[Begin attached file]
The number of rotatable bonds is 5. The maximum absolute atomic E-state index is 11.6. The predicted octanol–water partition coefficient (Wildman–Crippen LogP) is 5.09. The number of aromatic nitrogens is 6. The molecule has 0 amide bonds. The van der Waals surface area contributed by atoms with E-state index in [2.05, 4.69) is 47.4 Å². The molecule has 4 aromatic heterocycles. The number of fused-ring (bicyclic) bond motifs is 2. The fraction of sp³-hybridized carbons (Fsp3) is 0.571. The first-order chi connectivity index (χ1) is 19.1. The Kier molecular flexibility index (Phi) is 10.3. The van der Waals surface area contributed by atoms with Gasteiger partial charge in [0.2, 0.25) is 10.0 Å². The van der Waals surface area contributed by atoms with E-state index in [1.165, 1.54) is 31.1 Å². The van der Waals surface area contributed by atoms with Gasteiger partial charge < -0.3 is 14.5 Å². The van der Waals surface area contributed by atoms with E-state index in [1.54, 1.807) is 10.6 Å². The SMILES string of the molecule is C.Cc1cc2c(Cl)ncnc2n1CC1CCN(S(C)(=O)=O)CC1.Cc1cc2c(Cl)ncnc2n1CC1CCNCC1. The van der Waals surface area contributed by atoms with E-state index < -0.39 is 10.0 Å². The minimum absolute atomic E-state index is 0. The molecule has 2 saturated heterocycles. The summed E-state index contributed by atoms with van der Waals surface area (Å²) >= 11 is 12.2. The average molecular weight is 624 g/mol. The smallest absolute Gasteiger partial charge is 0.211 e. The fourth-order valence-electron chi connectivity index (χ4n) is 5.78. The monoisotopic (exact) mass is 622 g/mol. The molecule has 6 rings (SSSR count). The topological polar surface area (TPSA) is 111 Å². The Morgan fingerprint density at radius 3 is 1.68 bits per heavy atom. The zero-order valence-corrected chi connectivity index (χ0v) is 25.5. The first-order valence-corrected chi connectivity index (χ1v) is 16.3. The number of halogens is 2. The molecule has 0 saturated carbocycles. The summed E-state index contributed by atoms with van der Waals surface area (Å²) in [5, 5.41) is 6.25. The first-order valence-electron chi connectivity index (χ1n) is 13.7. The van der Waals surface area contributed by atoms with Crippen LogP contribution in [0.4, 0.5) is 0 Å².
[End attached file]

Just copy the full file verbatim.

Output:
The number of rotatable bonds is 5. The maximum absolute atomic E-state index is 11.6. The predicted octanol–water partition coefficient (Wildman–Crippen LogP) is 5.09. The number of aromatic nitrogens is 6. The molecule has 0 amide bonds. The van der Waals surface area contributed by atoms with E-state index in [2.05, 4.69) is 47.4 Å². The molecule has 4 aromatic heterocycles. The number of fused-ring (bicyclic) bond motifs is 2. The fraction of sp³-hybridized carbons (Fsp3) is 0.571. The first-order chi connectivity index (χ1) is 19.1. The Kier molecular flexibility index (Phi) is 10.3. The van der Waals surface area contributed by atoms with Gasteiger partial charge in [0.2, 0.25) is 10.0 Å². The van der Waals surface area contributed by atoms with E-state index in [1.165, 1.54) is 31.1 Å². The van der Waals surface area contributed by atoms with Gasteiger partial charge < -0.3 is 14.5 Å². The van der Waals surface area contributed by atoms with E-state index in [1.54, 1.807) is 10.6 Å². The SMILES string of the molecule is C.Cc1cc2c(Cl)ncnc2n1CC1CCN(S(C)(=O)=O)CC1.Cc1cc2c(Cl)ncnc2n1CC1CCNCC1. The van der Waals surface area contributed by atoms with E-state index < -0.39 is 10.0 Å². The minimum absolute atomic E-state index is 0. The molecule has 2 saturated heterocycles. The summed E-state index contributed by atoms with van der Waals surface area (Å²) >= 11 is 12.2. The average molecular weight is 624 g/mol. The smallest absolute Gasteiger partial charge is 0.211 e. The fourth-order valence-electron chi connectivity index (χ4n) is 5.78. The monoisotopic (exact) mass is 622 g/mol. The molecule has 6 rings (SSSR count). The topological polar surface area (TPSA) is 111 Å². The Morgan fingerprint density at radius 3 is 1.68 bits per heavy atom. The zero-order valence-corrected chi connectivity index (χ0v) is 25.5. The first-order valence-corrected chi connectivity index (χ1v) is 16.3. The number of halogens is 2. The molecule has 0 saturated carbocycles. The summed E-state index contributed by atoms with van der Waals surface area (Å²) in [5, 5.41) is 6.25. The first-order valence-electron chi connectivity index (χ1n) is 13.7. The van der Waals surface area contributed by atoms with Crippen LogP contribution in [0.4, 0.5) is 0 Å².